Medieval buildings and pottery found in Gloucester dig
Archaeologists have found evidence of medieval buildings and pottery during a dig in Gloucester.
The remains have been discovered beneath the old bus station site which has been demolished as part of the regeneration of Kings Quarter.
Teams have been working at the site since the end of January to look for important historical assets before building work begins.
The remains of Whitefriars monastery are believed to lie beneath the site.
It was founded in about 1268 but was mostly demolished in the 16th Century.
Archaeologists now think they have found evidence of medieval buildings near Market Parade and large amounts of medieval pottery and domestic waste near the entrance to the former bus station.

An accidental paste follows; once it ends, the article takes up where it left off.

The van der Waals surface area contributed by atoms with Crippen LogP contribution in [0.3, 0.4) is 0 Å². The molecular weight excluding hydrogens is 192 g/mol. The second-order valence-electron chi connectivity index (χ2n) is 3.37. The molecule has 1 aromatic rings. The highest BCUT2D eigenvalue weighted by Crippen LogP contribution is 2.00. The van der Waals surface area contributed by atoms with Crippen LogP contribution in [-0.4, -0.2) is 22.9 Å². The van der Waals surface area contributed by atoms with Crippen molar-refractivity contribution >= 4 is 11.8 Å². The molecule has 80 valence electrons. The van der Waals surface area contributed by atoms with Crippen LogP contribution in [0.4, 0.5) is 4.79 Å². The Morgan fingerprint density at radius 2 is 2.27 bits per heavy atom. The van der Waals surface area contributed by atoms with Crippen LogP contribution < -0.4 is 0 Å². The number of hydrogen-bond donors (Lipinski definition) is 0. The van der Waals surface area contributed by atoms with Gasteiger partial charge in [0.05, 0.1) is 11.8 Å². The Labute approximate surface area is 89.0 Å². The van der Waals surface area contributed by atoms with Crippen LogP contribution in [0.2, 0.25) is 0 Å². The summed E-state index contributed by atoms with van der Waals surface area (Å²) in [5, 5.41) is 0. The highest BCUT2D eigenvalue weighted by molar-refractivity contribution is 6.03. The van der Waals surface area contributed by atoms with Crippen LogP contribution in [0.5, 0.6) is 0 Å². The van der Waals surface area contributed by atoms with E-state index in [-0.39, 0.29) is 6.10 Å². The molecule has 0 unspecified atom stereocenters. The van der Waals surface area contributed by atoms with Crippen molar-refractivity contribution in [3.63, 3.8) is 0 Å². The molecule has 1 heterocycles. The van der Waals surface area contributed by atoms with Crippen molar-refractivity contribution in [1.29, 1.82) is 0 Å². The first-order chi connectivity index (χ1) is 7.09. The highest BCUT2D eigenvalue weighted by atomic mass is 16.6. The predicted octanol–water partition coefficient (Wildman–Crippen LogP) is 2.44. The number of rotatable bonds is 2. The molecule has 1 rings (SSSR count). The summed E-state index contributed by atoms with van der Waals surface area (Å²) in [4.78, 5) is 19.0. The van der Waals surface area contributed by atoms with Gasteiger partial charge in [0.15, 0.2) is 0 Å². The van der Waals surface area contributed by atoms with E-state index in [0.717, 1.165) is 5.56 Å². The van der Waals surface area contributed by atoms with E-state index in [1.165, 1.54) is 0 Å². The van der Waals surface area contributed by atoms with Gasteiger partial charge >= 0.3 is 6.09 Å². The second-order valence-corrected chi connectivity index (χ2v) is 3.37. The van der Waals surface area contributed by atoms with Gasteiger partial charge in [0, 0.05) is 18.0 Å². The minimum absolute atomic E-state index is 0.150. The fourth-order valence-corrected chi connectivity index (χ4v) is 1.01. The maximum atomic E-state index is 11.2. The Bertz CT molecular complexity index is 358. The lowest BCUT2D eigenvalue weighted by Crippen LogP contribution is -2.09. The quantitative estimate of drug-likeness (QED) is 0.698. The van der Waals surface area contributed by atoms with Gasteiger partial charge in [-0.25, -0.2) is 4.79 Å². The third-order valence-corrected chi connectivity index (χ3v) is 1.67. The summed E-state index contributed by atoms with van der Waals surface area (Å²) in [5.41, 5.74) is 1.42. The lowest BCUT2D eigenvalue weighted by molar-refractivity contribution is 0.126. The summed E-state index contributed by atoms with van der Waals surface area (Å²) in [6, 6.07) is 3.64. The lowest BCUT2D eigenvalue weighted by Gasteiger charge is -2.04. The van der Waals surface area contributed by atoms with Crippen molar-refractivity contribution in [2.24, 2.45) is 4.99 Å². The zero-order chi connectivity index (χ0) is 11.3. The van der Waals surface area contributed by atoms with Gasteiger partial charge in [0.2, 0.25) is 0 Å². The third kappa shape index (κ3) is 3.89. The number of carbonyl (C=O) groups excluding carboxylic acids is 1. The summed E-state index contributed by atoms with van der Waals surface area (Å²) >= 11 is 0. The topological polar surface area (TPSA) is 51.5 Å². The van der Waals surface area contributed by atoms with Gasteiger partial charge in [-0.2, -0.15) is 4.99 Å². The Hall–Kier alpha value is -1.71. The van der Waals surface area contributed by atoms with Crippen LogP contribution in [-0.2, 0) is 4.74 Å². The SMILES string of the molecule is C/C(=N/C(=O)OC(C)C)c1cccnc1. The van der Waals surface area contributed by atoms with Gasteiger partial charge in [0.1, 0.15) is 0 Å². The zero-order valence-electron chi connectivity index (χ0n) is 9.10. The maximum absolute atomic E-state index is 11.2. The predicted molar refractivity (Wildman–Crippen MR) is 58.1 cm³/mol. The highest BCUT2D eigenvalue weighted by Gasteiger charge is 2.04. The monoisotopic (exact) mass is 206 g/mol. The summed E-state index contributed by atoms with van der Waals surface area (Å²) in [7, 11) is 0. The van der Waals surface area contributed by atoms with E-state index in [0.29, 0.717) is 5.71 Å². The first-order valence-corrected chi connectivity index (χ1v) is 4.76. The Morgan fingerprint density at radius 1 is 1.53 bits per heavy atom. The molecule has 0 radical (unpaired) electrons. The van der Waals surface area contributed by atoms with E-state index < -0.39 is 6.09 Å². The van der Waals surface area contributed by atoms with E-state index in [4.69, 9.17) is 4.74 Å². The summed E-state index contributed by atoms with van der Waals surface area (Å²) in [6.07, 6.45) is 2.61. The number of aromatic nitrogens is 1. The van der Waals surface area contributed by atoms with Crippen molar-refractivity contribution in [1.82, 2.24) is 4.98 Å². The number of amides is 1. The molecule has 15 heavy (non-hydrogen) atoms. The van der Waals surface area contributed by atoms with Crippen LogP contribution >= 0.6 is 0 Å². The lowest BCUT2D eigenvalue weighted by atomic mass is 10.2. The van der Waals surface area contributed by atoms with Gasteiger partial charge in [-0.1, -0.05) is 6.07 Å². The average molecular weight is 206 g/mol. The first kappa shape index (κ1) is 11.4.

Gloucester City Council archaeologist, Andrew Armstrong, said: "We have always expected that there was a building here and it is no surprise to us that the work has discovered something like this on the site.
"We will carry out further investigations into this and will continue work across the rest of the site over the next few weeks."
The dig at the former bus station site will inform the planning application to regenerate the area.
The authority said a detailed report on the work will be prepared alongside the planning application for the regeneration of the site later this year.
The £85m plans will transform the area by providing offices, shops and space for cultural and artistic performances on nearby Kings Square.